The knowledge graph is a structure to store and represent knowledge, and recent studies have discussed its capability to assist language models for various applications. Some variations of knowledge graphs aim to record arguments and their relations for computational argumentation tasks. However, many must simplify semantic types to fit specific schemas, thus losing flexibility and expression ability. In this paper, we propose the **Hi**erarchical **Ar**gumentation **G**raph (Hi-ArG), a new structure to organize arguments. We also introduce two approaches to exploit Hi-ArG, including a text-graph multi-modal model GreaseArG and a new pre-training framework augmented with graph information. Experiments on two argumentation tasks have shown that after further pre-training and fine-tuning, GreaseArG supersedes same-scale language models on these tasks, while incorporating graph information during further pre-training can also improve the performance of vanilla language models. Code for this paper is available at <>.

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Argue with Me Tersely: Towards Sentence-Level Counter-Argument Generation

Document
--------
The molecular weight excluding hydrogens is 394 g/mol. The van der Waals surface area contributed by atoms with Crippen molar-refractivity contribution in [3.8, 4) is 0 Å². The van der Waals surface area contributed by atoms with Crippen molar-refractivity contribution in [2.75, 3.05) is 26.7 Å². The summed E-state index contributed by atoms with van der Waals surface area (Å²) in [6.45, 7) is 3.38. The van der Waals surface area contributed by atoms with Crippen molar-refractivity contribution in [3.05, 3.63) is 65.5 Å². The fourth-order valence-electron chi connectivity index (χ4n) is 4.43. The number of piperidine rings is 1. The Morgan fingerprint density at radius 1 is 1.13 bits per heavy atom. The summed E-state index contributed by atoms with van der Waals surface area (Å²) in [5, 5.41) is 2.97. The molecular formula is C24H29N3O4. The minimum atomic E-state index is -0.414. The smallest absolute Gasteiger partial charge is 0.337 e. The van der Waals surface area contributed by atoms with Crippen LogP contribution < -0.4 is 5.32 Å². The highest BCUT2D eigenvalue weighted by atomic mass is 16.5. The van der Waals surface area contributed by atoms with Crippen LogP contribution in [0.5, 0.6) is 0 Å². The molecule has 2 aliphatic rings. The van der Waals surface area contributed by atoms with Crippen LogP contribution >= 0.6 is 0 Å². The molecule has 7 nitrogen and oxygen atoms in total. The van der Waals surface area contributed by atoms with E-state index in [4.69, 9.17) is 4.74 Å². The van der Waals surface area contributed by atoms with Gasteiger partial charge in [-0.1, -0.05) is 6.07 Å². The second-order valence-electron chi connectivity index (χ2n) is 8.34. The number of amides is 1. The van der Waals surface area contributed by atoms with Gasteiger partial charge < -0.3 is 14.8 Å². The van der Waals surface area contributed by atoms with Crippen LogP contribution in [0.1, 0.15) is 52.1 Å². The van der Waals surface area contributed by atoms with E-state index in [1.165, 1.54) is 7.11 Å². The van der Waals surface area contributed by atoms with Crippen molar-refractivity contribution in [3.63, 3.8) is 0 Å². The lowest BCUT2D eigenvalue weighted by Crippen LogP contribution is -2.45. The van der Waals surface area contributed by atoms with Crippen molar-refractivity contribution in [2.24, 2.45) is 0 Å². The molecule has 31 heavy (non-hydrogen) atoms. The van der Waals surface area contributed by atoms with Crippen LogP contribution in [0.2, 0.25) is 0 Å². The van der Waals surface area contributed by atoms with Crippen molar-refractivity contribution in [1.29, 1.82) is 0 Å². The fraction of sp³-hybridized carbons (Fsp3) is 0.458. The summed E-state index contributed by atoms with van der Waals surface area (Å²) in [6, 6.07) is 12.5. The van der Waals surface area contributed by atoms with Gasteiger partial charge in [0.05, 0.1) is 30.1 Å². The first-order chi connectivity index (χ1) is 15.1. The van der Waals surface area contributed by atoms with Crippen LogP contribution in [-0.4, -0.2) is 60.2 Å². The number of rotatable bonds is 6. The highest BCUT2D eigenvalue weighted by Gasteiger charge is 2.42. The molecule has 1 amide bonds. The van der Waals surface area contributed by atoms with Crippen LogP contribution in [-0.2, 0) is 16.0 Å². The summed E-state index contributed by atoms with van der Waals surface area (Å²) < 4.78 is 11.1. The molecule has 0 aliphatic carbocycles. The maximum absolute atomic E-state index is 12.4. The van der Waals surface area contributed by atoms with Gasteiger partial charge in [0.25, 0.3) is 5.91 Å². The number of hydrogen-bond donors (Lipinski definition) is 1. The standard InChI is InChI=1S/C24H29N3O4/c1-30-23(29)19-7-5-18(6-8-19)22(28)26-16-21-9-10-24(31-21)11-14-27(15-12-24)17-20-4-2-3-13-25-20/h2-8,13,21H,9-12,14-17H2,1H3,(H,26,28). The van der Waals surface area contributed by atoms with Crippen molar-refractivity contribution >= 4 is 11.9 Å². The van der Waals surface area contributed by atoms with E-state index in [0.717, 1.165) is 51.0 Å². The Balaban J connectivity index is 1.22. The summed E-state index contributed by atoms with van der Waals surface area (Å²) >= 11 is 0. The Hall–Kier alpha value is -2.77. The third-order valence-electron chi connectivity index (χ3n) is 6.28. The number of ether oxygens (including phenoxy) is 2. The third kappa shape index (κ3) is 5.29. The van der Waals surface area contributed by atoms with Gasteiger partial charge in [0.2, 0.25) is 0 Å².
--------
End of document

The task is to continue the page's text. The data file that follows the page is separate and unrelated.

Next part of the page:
Jiayu Lin | Rong Ye | Meng Han | Qi Zhang | Ruofei Lai | Xinyu Zhang | Zhao Cao | Xuanjing Huang | Zhongyu Wei
Proceedings of the 2023 Conference on Empirical Methods in Natural Language Processing

Counter-argument generation—a captivating area in computational linguistics—seeks to craft statements that offer opposing views. While most research has ventured into paragraph-level generation, sentence-level counter-argument generation beckons with its unique constraints and brevity-focused challenges. Furthermore, the diverse nature of counter-arguments poses challenges for evaluating model performance solely based on n-gram-based metrics. In this paper, we present the ArgTersely benchmark for sentence-level counter-argument generation, drawing from a manually annotated dataset from the ChangeMyView debate forum. We also propose Arg-LlaMA for generating high-quality counter-argument. For better evaluation, we trained a BERT-based evaluator Arg-Judge with human preference data. We conducted comparative experiments involving various baselines such as LlaMA, Alpaca, GPT-3, and others. The results show the competitiveness of our proposed framework and evaluator in counter-argument generation tasks. Code and data are available at

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WACO: Word-Aligned Contrastive Learning for Speech Translation
Siqi Ouyang | Rong Ye | Lei Li
Proceedings of the 61st Annual Meeting of the Association for Computational Linguistics (Volume 1: Long Papers)